In honor of this Easter Sunday, I found it only fitting to make a traditional English Roast. I mean, what better way to celebrate the holiday? When Jacob and I were first married, I made an English Roast for him (he lived an England for two years, so I wanted to be a good wife and make him some of the food he had fallen in love with while he was there), but get this, I had never even been to England or had an English Roast in my life. I don't want to sound conceited, but he said that I nailed it, which made my little newlywed pride soar. My first time trying a true, authentic English Roast though was, believe it or not, at a pub in England. Jacob and I, along with the group of our friends, had our first English meal in The Peacock, a beautiful little pub a few miles outside of Gatwick Airport. I glanced at the menu and the first thing to catch my attention was the English Roast. I had to get my hands on that! Complete with yorkshire pudding, roast, an assortment of veggies and roasted potatoes, along with a layer of gravy drenched on top of it all. It was quite the feast.
It is common for Europeans to eat a large Sunday dinner after religious services, so it is no surprise that the English Roast is a popular meal served on Sundays in England. Although I made the meal with a pot roast, it can also be made with chicken, ham, pork or another type of meat. It is also served with a variety of vegetables which often includes parsnips, broccoli, peas, carrots, brussels sprouts, beans and whatever else suits your fancy. For those who are unfamiliar, yorkshire pudding isn't made of "pudding" (the custard like dessert), but it is actually a combination of flour, eggs and milk. The puddings once cooked are light and airy, perfect for filling with gravy. A dessert perfect to go along with the meal is a trifle, which consists of layers of fruit (usually some type of berry), custard (or pudding) whipped cream and chunks of cake.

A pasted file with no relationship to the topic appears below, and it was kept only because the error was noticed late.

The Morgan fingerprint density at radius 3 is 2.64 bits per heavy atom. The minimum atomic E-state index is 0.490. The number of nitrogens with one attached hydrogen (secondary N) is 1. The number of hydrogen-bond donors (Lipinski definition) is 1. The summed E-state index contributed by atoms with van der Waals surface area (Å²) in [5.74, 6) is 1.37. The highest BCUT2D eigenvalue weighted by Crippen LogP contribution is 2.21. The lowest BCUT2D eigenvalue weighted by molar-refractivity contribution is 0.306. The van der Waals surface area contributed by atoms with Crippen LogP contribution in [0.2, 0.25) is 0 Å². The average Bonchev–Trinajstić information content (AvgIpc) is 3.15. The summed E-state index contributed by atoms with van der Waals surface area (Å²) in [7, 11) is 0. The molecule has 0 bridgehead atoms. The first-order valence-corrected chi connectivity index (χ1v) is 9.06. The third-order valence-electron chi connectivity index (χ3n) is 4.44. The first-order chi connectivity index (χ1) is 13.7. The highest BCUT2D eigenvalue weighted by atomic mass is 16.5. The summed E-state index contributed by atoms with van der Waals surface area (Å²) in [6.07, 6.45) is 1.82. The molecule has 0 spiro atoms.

I'll admit, making an English roast is no small feat, but I have simplified this version of the English Roast quite a bit by subbing pudding for custard in the trifle or using an instant gravy mix. Don't be intimidated by the list of ingredients, I promise it isn't as bad as it looks and is even easier if you have any extra set of hands to help!Print
- Prep Time: 0 hours
- Inactive Time: 0 hours
- Cook Time: 0 hours
- Total Time: 0 hours
- Yield: 6 1x
- Pot Roast:
- Pot Roast
- Onion Soup Mix
- Roast Potatoes, recipe coming soon
- Yorkshire Pudding, recipe coming soon
- Brown Gravy Mix
- 1 bag of frozen Brussel Sprouts
- 1 bag of baby Carrots
- 1 bag of frozen Peas
- Strawberry Trifle
- In the morning, put the pot roast in a crock pot. Sprinkle a packet of onion soup mix on top of the roast and add 1 cup of water. Turn on low setting and let cook for 8 hours or until thoroughly cooked.
- I recommend preparing the rest of the meal about 2 hours before the roast is ready. Prepare the Yorkshire pudding, roast potatoes and strawberry trifle according to the recipes (which I will be posting later).
- Cook the frozen vegetables according to the directions on the packages. The carrots can be cooked in the microwave with a tablespoon of water for 3-4 minutes or until tender.
- Once all of the food is ready, it is time to enjoy!
- Serving Size: 1 grams
- Unsaturated Fat: 0